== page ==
She looked intently at the whitened cross and the figure on it and said, “I don’t really like pictures of the crucifixion.”
“I don’t always like them either. I’ve never understood why artists get so worked up about Jesus Christ anyway. I’ve always thought of him as just an ordinary guy.”
“But he wasn’t,” she said, without turning around. “He wasn’t an ordinary guy at all.”
“Well, maybe he did a few miracles or something, but history is full of things that no one can really explain. I’m sure there’s some practical explanation for it all that we just can’t figure out, like how they built the pyramids.” He laughed, but Lauren remained quiet with her attention fixed on the frame. “Can you imagine if he were here today—what he’d say to all these Christians? He’d probably tell them I’m dead already! Get over it.” He laughed again and she turned to face him with a serious eye. It wasn’t a look of reproach or anger or anything like that, but she looked hurt. “Sorry, I’m just running my mouth. I’m like that sometimes. I didn’t mean anything.”
“I know you didn’t,” she said, and moved sadly away from the wall. After a glance at the clock she said, “I should be getting home. Dante’s going to start barking for me. Thank you for showing me the pictures,” she said, and she smiled then.
“You’re welcome. If you ever want to take another look, just let me know.”
She moved towards the door and was gone.
“Poor girl,” he said to the empty house. “So many freckles.” But he found after a few minutes that he was actually thinking of her eyes. They were not remarkable, not at first, but they opened up like a deep well— He stood watching paradise for a long time, as the light of the lowering sun altered the intensity of color, and the long shadows reached around the room.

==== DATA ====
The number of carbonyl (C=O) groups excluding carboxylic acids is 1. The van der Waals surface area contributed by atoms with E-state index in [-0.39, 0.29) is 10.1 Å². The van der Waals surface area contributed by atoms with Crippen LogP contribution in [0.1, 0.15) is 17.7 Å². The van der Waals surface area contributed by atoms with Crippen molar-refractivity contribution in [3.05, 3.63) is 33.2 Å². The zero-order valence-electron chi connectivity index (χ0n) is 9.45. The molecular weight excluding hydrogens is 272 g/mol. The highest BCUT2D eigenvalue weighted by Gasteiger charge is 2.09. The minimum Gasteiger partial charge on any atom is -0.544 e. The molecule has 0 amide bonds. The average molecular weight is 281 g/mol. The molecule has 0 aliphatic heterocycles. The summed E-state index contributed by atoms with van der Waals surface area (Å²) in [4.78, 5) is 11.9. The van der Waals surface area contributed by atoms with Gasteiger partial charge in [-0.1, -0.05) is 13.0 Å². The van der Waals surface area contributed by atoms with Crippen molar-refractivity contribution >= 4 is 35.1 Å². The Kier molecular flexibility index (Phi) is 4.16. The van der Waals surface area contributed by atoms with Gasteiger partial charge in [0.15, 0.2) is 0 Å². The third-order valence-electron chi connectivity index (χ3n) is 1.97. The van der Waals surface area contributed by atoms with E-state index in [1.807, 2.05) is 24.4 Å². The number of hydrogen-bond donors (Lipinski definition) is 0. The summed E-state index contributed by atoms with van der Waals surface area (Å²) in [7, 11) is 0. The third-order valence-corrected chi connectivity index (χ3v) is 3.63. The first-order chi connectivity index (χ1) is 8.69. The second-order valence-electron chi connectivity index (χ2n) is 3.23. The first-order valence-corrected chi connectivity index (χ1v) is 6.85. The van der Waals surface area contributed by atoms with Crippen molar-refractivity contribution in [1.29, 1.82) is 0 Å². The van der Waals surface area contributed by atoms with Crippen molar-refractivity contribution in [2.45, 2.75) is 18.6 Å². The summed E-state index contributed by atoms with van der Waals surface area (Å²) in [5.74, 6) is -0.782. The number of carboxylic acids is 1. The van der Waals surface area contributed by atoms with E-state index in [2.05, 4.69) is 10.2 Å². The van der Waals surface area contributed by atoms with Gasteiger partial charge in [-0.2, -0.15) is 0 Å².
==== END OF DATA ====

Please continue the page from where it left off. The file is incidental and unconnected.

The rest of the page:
Thanks for reading! You can read the rest here.

Love Divine is available!

My first novel, Love Divine, is now for sale as an ebook on

Love Divine

You can see it here.

In the next couple of weeks or so, Love Divine should also be available for Nook readers, Kobo readers and through Apple ibooks.

For those of you who prefer an actual book in your hand, I am working on a print on demand option through Create Space. This is bit more complicated and I don’t know when it will be available, but it’s coming along.

To make things a little easier, I am using a new service called to help with formatting and publishing, which I have been pleased with so far.

If anyone decides to spring for the book, and you find typos or errors, please let me know! I can fix them.

I need to get going now but I will be posting an excerpt from the book sometime soon.

To find out what LeAnne is publishing…

I’ve always been mildly surprised that I don’t like blogging very often. After all, I like to write. I’m also interested in myself, which is what I would be blogging about. But it never works. I lose interest, I forget, I get an idea for a brilliant post, sit down to write it, and start working on a story instead. So I guess there’s something to be said for knowing what you are actually going to do, and a consistent blogger I am just not going to be.

SO, I am going to use this lovely little blog to post info about when my books are published and leave it at that. It will likely be more interesting than my thoughts on myself anyway.

My current plan is to format a Christmas story for Kindle and to make it available before Christmas actually arrives. I will also post it here for free, as my gift to anyone who is interested.

My first novel, Love Divine,will hopefully be ready early in 2013. I’m hoping before Valentine’s day at least. I’m looking forward to my little book making its way in the world, and hope that later projects will go smoother once I have at least one book’s worth of experience behind me. So that’s that!